As used herein, the term “multiband” can include, for example, operations in any of the following bands: Advanced Mobile Phone Service (AMPS), ANSI-136, Global Standard for Mobile (GSM) communication, General Packet Radio Service (GPRS), enhanced data rates for GSM evolution (EDGE), DCS, PDC, PCS, code division multiple access (CDMA), wideband-CDMA, CDMA2000, and/or Universal Mobile Telecommunications System (UMTS) frequency bands. GSM operation may include transmission in a frequency range of about 824 MHz to about 849 MHz and reception in a frequency range of about 869 MHz to about 894 MHz. EGSM operation may include transmission in a frequency range of about 880 MHz to about 914 MHz and reception in a frequency range of about 925 MHz to about 960 MHz. DCS operation may include transmission in a frequency range of about 1710 MHz to about 1785 MHz and reception in a frequency range of about 1805 MHz to about 1880 MHz. PDC operation may include transmission in a frequency range of about 893 MHz to about 953 MHz and reception in a frequency range of about 810 MHz to about 885 MHz. PCS operation may include transmission in a frequency range of about 1850 MHz to about 1910 MHz and reception in a frequency range of about 1930 MHz to about 1990 MHz. UMTS operation may include transmission/reception using Band 1 (between 1920 MHz and 1980 MHz and/or between 2110 MHz and 2170 MHz); Band 4 (between 1710 MHz and 1755 MHz and/or between 2110 MHz and 2155 MHz); Band 38 (china: between 2570 MHz and 2620 MHz); Band 40 (china: between 2300 MHz and 2400 MHz); and BT/WLAN (between 2400 MHz and 2485 MHz). Other bands can also be used in embodiments according to the invention. For example, antennas according to some embodiments of the present invention may be tuned to cover additional frequencies such as bands 12, 13, 14, and/or 17 (e.g., between about 698 MHz and 798 MHz). Antennas according to some embodiments of the present invention may be tuned to also cover 1575 MHz GSM, and in such embodiments, a diplexer may be used separate GSM signals (from other signals) for processing in a separate GSM receiver. Antennas according to some embodiments of the present invention may be tuned to also cover frequencies for LTE (Long Term Evolution) operation.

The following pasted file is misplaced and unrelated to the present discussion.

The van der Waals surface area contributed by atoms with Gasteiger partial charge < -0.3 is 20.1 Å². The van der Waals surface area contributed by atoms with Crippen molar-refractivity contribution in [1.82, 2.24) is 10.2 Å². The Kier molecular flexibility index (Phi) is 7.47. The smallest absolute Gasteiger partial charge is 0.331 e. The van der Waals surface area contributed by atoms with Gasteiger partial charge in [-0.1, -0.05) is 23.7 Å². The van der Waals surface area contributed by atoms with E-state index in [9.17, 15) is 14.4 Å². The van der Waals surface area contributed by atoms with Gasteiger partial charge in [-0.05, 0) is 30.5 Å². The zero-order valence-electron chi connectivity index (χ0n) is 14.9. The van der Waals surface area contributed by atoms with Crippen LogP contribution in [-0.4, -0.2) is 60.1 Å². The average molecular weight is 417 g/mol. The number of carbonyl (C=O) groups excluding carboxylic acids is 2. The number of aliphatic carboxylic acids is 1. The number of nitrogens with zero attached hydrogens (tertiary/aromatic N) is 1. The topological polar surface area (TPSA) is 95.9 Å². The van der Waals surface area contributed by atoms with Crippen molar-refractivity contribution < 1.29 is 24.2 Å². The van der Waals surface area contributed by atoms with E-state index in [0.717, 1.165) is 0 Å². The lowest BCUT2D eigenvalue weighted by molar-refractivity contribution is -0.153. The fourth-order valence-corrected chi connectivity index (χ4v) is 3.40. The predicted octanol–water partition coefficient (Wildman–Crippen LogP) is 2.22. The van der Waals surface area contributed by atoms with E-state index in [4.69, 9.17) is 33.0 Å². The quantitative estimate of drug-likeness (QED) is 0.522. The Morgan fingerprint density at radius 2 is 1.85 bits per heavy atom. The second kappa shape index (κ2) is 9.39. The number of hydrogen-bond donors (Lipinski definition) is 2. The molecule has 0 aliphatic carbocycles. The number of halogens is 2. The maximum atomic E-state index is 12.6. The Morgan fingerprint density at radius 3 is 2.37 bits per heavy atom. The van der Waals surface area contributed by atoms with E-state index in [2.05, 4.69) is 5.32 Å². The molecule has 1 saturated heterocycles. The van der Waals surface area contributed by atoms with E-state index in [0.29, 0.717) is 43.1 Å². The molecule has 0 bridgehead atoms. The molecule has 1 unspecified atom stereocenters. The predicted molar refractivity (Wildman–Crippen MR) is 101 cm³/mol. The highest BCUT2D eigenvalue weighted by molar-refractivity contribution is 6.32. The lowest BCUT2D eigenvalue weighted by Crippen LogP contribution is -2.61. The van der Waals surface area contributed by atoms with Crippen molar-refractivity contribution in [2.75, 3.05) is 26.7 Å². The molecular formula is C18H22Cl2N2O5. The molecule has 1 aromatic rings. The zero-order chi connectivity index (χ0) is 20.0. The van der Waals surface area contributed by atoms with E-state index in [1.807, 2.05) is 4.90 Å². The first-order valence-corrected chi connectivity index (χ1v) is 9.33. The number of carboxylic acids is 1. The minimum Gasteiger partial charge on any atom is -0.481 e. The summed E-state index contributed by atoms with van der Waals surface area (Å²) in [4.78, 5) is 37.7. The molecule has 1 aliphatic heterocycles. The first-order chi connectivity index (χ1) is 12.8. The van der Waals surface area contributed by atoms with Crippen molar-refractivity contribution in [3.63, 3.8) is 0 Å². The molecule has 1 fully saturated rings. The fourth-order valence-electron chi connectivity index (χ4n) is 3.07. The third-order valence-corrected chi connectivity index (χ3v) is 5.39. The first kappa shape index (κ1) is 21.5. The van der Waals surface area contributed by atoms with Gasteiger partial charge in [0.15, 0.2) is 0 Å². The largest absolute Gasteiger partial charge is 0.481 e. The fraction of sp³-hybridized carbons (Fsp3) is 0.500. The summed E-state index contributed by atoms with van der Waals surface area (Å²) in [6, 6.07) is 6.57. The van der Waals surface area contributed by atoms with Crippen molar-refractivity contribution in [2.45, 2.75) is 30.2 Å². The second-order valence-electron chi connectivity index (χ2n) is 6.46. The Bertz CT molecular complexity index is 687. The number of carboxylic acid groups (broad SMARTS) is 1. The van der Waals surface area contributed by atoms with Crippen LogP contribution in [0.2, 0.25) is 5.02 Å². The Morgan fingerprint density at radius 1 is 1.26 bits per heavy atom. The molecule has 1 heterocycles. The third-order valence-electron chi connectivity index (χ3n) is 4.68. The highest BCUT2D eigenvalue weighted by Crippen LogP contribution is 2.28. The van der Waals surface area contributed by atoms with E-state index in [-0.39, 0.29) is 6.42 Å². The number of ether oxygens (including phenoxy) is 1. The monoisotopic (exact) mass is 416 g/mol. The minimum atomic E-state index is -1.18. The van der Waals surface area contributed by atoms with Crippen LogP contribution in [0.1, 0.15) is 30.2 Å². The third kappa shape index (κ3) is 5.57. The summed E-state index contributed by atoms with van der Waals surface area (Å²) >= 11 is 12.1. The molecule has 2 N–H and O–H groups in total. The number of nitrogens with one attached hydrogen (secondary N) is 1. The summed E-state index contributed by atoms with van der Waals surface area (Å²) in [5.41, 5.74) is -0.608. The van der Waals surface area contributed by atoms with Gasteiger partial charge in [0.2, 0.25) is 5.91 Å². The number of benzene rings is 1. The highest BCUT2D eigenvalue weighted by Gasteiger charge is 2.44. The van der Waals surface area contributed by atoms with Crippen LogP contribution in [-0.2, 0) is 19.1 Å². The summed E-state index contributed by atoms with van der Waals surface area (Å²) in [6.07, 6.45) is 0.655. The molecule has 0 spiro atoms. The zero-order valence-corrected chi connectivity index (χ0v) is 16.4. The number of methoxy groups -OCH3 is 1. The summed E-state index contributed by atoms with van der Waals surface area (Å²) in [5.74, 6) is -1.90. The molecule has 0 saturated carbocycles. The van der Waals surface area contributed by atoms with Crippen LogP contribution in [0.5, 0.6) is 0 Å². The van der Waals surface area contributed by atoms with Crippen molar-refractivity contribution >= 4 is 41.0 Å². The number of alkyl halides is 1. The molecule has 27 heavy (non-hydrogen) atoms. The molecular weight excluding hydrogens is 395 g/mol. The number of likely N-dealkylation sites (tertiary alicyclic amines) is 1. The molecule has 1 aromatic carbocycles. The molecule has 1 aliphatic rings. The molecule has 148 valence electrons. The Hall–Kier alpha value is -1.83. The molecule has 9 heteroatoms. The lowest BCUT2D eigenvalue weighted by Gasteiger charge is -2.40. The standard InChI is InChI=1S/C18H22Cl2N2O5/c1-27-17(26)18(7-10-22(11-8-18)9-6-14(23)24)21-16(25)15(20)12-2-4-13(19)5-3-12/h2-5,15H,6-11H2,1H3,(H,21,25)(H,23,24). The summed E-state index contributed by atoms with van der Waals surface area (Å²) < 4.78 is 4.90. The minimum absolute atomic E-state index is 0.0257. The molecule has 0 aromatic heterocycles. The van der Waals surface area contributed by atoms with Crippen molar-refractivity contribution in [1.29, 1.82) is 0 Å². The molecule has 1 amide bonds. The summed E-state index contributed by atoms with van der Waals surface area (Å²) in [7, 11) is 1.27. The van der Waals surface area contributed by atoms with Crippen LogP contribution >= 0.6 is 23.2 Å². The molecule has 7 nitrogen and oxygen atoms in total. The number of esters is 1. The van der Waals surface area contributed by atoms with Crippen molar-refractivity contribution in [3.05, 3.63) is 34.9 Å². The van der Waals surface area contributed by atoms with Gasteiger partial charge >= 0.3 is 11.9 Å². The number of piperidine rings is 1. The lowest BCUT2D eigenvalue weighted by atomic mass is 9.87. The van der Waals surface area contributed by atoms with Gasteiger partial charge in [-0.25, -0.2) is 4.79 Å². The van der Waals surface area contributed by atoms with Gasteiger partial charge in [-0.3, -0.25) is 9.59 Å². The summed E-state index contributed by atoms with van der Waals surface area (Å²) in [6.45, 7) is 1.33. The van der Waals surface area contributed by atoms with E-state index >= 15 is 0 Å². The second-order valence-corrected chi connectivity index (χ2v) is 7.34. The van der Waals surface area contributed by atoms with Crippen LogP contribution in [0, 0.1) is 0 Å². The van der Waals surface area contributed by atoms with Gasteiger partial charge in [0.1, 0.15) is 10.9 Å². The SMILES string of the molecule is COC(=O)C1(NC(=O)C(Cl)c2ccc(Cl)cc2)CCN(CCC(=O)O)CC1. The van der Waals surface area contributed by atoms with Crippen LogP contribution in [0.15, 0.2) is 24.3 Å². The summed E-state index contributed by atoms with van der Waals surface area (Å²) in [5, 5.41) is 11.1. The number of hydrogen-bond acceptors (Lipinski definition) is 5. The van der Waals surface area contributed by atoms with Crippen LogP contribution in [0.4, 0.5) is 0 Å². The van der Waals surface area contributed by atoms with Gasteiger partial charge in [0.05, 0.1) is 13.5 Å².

FIG. 1 is a block diagram of a wireless communications terminal 101 (such as a mobile radiotelephone) according to some embodiments of the present invention. Wireless communications terminal 101 may include RF (radio frequency) transceiver 103 coupled between antenna 105 and processor 107. In addition, user interface 109 may be coupled to processor 107, and user interface 109 may include a speaker, a microphone, a display (e.g., an LCD screen), a touch sensitive input (e.g., a touch sensitive display screen, a touch sensitive pad, etc.), a keypad, etc. As further shown in FIG. 1, transceiver 103 may include receiver 111 and transmitter 115, but some embodiments of the present invention may include only a receiver or only a transmitter. Accordingly, processor 107 may be configured to receive radiotelephone communications through receiver 111 and to reproduce audio communications using a speaker of user interface 109 responsive to the received radiotelephone communications, and/or to generate radiotelephone communications for transmission through transmitter 115 responsive to audio input received through the microphone of user interface 109.

FIG. 2A is a plan view of a housing 195 of mobile communications terminal 101 of FIG. 1 according to some embodiments of the present invention, and FIGS. 2B and 2C are respective plan and cross sectional views of printed circuit board (PCB) 203 and antenna 105 provided in housing 195. As shown, housing 195 may include respective openings 197 and 199 for speaker 109 a and microphone 109 b of user interface 109. A display 109 c (e.g., a liquid crystal display), a key pad 109 d, and/or other elements of user interface 109 may be provided on/through housing 195.